Hastings UMC garden blesses community with fresh produce

December 03, 2014

Church: Resurrection UMC of Hastings

District: River Valley

Submitted by: Hastings UMC

By Christa Meland

Tammy Bailey used to visit her local food shelf on a regular basis in order to be able to provide for her 16-year-old daughter and 8-year-old son. But since Hastings United Methodist Church started a community garden in the summer of 2013, her trips have become few and far between. She’s one of many people the garden has fed.

Over the past two summers, in addition to providing food to those who helped with the garden, Hastings UMC donated thousands of pounds of produce to Hastings Family Service—which provides emergency and support services to those who lack food, clothing, shelter, and other basic necessities. Hastings UMC’s contributions prompted Hastings Family Service to nominate the congregation for Minnesota Food Share’s “Golden Beet Award,” and the award was presented last month. (The award is part of Minnesota Food Share’s Harvest Campaign. Over the summer, Minnesota Food Share invited congregations and individuals to donate fresh homegrown produce to a food shelf near them and report how many pounds of fresh produce they donated.)

Bailey, 37, isn’t a member of the church—but she participates in a single moms group there and heard about the garden through it. She and some of the other moms had long talked about how wonderful it would be to have a community garden where they could get fresh food. They were thrilled when Julie Klaus, Hastings UMC’s director of children and family ministries, and her husband offered to house a 4,800-square-foot garden at their local business, Klaus Nurseries.

Church and community members were invited to help maintain the garden. It’s mostly members who planted, weeded, and harvested—although a number of people from the single mom’s group, including Bailey, also participated.

“To be healthy is so expensive,” Bailey said. “So many of us can’t find the finances. When you can do the work and get to take home the products, it’s amazing.”

Each week during the harvest, everyone who worked on the garden would take what they needed from the garden—which had tomatoes, carrots, squash, cucumbers, zucchini, potatoes, cilantro, onions, basil, and rutabaga. The remainder then went to Hastings Family Service.

In addition to selecting items for her own family, Bailey delivered vegetables to four other women in her single moms group who couldn’t make it out to the garden. For each of them, the produce was a blessing—and thanks to freezing and canning (which Hastings UMC members taught classes on), veggies from the summer lasted well into the winter.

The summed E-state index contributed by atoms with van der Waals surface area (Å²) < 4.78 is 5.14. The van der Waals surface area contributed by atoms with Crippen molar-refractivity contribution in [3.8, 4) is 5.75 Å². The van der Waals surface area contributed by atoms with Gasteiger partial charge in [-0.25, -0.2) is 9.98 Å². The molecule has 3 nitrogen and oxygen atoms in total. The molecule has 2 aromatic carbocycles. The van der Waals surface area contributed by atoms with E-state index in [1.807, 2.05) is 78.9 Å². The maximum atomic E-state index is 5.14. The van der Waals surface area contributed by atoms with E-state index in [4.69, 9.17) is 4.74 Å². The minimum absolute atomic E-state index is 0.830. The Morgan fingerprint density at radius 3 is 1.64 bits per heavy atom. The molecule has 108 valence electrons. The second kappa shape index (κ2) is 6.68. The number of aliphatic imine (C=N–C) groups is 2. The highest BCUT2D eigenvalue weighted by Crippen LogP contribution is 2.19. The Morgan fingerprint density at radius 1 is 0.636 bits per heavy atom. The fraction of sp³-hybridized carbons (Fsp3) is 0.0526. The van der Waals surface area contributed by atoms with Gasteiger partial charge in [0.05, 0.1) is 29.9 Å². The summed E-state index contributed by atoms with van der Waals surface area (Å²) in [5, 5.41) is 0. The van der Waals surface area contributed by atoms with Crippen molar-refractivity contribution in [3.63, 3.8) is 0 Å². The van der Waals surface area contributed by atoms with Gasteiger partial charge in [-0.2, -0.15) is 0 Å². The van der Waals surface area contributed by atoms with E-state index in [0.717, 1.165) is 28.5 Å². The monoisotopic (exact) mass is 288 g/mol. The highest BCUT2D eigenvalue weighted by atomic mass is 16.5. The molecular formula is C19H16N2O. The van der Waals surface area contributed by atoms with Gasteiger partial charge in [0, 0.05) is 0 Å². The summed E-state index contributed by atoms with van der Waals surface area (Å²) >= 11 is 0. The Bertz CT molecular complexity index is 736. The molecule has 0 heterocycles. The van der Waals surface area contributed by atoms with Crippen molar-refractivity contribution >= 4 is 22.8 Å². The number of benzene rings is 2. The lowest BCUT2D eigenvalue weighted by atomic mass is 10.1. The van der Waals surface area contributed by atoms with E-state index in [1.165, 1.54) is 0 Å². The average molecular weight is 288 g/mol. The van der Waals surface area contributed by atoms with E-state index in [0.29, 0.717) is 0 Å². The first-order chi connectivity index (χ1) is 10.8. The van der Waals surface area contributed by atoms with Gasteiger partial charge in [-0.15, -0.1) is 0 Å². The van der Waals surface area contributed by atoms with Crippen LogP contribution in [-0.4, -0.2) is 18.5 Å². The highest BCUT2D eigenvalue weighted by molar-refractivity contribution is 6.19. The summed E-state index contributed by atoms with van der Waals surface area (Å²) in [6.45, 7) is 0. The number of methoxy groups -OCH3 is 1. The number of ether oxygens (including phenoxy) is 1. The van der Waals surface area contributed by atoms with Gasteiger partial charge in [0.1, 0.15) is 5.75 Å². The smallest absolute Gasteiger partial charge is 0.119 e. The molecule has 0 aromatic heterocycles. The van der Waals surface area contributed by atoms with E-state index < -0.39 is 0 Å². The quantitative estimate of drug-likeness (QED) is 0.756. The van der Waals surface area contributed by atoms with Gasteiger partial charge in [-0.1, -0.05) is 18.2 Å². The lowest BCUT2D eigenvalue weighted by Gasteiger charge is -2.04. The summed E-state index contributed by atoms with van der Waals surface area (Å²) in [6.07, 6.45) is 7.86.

When Bailey walked into the food shelf in January, it was her first visit in many months. A worker there who had come to know her during the days of her more frequent visits asked, “Where have you been?” She explained that she hadn’t needed the food shelf because of Hastings UMC’s community garden.

“Especially as we go through the Healthy Church Initiative process, we are trying to look beyond our walls,” Klaus said. “If you’re only focusing inward, you’re not going to make an impact on your community.”

At the beginning of this past summer, Bailey was diagnosed with cervical cancer that has since spread to her pelvic floor—and she recently developed Bell’s palsy, a paralysis of the muscles on one side of the face. Because of her cancer treatments, she wasn’t able to do quite as much with the garden this summer, but members of the church made sure that she still received produce on a regular basis.

“God’s work is in all of this,” said Bailey, who has remained positive and reports that her tumors are shrinking. “We were meant to be brought together for this garden. For the people of Hastings to get so much produce that’s been prayed over . . . that’s amazing, that’s God’s love being spread around.”

After the first summer with the garden, Klaus said the church was debating whether to do it for a second year. After hearing Tammy’s story, it was decided: The garden will continue.

“It’s just an absolute win…for everybody involved,” said Klaus. “You feel like you’re doing something good. You’re close to God and creation. There are a million gardening references in Bible. It’s cool how it all comes together for this. I had no idea what God had in mind.”

Christa Meland is director of communications for the Minnesota Annual Conference of the United Methodist Church.

Minnesota Annual Conference of the United Methodist Church

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